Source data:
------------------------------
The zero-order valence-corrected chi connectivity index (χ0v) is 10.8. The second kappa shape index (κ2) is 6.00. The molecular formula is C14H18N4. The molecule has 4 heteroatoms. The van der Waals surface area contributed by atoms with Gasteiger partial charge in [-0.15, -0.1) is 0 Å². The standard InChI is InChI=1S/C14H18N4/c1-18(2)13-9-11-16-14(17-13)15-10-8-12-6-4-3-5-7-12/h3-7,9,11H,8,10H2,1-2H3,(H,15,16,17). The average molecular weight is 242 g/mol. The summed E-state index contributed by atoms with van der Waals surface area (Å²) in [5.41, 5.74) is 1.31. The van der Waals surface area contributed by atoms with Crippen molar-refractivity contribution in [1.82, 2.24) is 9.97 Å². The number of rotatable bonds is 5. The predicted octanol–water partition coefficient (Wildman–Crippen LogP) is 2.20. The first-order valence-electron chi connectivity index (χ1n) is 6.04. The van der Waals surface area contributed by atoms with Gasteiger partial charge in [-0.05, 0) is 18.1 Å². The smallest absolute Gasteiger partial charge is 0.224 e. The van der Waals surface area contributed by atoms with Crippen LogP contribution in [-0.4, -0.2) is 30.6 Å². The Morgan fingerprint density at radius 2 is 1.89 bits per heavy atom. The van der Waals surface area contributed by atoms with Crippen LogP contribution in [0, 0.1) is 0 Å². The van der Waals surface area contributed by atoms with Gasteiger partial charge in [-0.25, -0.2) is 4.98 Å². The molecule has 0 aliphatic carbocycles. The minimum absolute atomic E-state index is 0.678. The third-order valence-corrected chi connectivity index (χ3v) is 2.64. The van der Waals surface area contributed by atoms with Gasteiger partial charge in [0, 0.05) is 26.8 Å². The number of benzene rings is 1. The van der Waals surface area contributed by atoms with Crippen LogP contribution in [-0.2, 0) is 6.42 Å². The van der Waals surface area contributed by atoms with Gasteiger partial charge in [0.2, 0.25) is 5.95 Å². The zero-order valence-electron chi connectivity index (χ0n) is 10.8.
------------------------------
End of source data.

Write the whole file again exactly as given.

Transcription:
The zero-order valence-corrected chi connectivity index (χ0v) is 10.8. The second kappa shape index (κ2) is 6.00. The molecular formula is C14H18N4. The molecule has 4 heteroatoms. The van der Waals surface area contributed by atoms with Gasteiger partial charge in [-0.15, -0.1) is 0 Å². The standard InChI is InChI=1S/C14H18N4/c1-18(2)13-9-11-16-14(17-13)15-10-8-12-6-4-3-5-7-12/h3-7,9,11H,8,10H2,1-2H3,(H,15,16,17). The average molecular weight is 242 g/mol. The summed E-state index contributed by atoms with van der Waals surface area (Å²) in [5.41, 5.74) is 1.31. The van der Waals surface area contributed by atoms with Crippen molar-refractivity contribution in [1.82, 2.24) is 9.97 Å². The number of rotatable bonds is 5. The predicted octanol–water partition coefficient (Wildman–Crippen LogP) is 2.20. The first-order valence-electron chi connectivity index (χ1n) is 6.04. The van der Waals surface area contributed by atoms with Gasteiger partial charge in [-0.05, 0) is 18.1 Å². The smallest absolute Gasteiger partial charge is 0.224 e. The van der Waals surface area contributed by atoms with Crippen LogP contribution in [-0.4, -0.2) is 30.6 Å². The Morgan fingerprint density at radius 2 is 1.89 bits per heavy atom. The van der Waals surface area contributed by atoms with Crippen LogP contribution in [0, 0.1) is 0 Å². The van der Waals surface area contributed by atoms with Gasteiger partial charge in [-0.25, -0.2) is 4.98 Å². The molecule has 0 aliphatic carbocycles. The minimum absolute atomic E-state index is 0.678. The third-order valence-corrected chi connectivity index (χ3v) is 2.64. The van der Waals surface area contributed by atoms with Gasteiger partial charge in [0, 0.05) is 26.8 Å². The number of benzene rings is 1. The van der Waals surface area contributed by atoms with Crippen LogP contribution in [-0.2, 0) is 6.42 Å². The van der Waals surface area contributed by atoms with Gasteiger partial charge in [0.2, 0.25) is 5.95 Å². The zero-order valence-electron chi connectivity index (χ0n) is 10.8.